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Latest Tech Trends in Higher Education

With 2012 hailed as the year of technology-driven revolution in almost all industries, higher education has seen its fair share of transformation. In this article, Regalix lays out what the experts think lies ahead for both students and higher education institutions.

The year 2012 is being repeatedly hailed as the year of technology-driven revolution in almost all industries. Experts predict that the most impacted verticals will be traditional industries, such as manufacturing and education that have been comparatively slow in adopting technology in their business. Let’s take a look at what experts think lies ahead in 2012 for both students and higher education institutions”.

Increasing Challenges
There’s no doubt that competition has always been high in the higher ed industry, especially in the US. Few if any sectors in recent decades have experienced price and cost increases as massive as those in higher ed. In fact, tuition and fees at US public and private colleges rose by an average of 439% in a span of 15 years. Three decades of annual price increases of 6-7% have put college education beyond the means of most families without resorting to huge student loans. To make things more complicated, the US higher ed industry now faces tough competition from emerging and increasingly popular colleges and universities in newer geographies such as Australia and Europe, which offer quality education at significantly lower costs. Add to this new regulations on grants and restrictions on overseas marketing.
Focus on Student Retention

This year will see institutions striving hard to retain their student base by improving the overall learning experience through personalized learning environments, and adopting digital resources and new technology such as cloud computing. The focus will be on introducing unique online learning experiences as well as mobile technology for a larger share of tuition dollars through differentiation and better delivered value. Dynamic and agile technology will replace legacy learning systems and tablet PCs will surge as a means of e-learning media. Learning analytics will emerge as an important science to understand the learning environment and better cater to student requirements.

Emergence of the Digital Learning Environment
Fuelled by the need for innovation, 2012 will also be an important year for the introduction of digital textbooks in colleges and universities. Several manufacturers and retailers, such as Amazon, are getting into the e-textbook game and have begun offering e-books that can be downloaded onto PCs, Kindles, tablets and several Android-based devices. Moreover, digital textbooks are also available for on-demand rental and allow students to save their notes and highlights even after the rental expires. The new digital textbooks will be more evolved than the traditional e-books and will also include videos, simulations, visualizations and maybe even online testing environments.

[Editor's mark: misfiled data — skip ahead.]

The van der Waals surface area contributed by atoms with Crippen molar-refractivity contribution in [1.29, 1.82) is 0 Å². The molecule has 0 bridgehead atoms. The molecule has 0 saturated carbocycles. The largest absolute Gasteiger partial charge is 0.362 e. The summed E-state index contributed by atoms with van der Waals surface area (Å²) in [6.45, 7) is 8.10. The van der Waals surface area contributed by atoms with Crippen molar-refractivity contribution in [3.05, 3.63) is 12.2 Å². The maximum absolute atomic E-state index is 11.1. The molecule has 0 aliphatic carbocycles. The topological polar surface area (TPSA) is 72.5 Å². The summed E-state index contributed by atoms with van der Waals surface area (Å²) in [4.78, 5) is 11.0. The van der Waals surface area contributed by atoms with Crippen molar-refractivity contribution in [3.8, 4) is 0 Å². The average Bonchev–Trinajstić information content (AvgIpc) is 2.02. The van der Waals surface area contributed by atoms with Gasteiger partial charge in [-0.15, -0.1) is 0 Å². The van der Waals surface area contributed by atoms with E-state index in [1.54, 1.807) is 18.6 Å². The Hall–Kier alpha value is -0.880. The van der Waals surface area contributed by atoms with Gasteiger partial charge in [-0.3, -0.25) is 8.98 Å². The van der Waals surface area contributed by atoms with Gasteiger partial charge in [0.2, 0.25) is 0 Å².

Open Educational Resources
Though not totally a new concept, open resources will gain more impetus in 2012 in the higher ed arena. In the US, the California State Senate is considering a bill that would encourage colleges and universities to use open education resources in the form of free online textbooks instead of printed text books. An online library – the California Digital Open Source Library – will be created and will house most commonly used books used for specific courses. Students and teachers will have access to free digital versions of the books, lowering cost of books for both the students and institutions. The State of Washington and MIT are also planning online texts for the most popular courses.

Teaching Goes Online
In 2012, more than ever, online teaching will gain impetus. This will be driven by the fact that in large universities, courses are divided into multiple sections, making it easier to deliver a combination of classroom sessions, recorded sessions and live online videos. Experts believe that this will make education more flexible, while support from designers and online experts will lessen the burden on professors.

Mobile Computing
There’s no doubt that with the splurge of smartphones and tablets, everything from shopping to browsing and even banking is on the go. And that’s how the consumer prefers it. Colleges and universities will ride the mobile computing trend both as a differentiator for attracting new enrollments and for retaining students through better engaging. Campus alerts, podcasts , online student forums, online purchasing of course material and anything else that can be incorporated into the classroom experience will become popular. Experts say that social media coupled with mobile devices will create greater collaboration and a connected learning environment.

Moving to the Cloud
That’s right! It’s not just hi-tech companies that want to move to the cloud to save IT infrastructure costs. An increasingly digital learning environment and its demand for improved IT capabilities, more and more colleges and universities would consider cloud computing this year. The key driver will be keeping up with technology and improving content without increase in IT costs.



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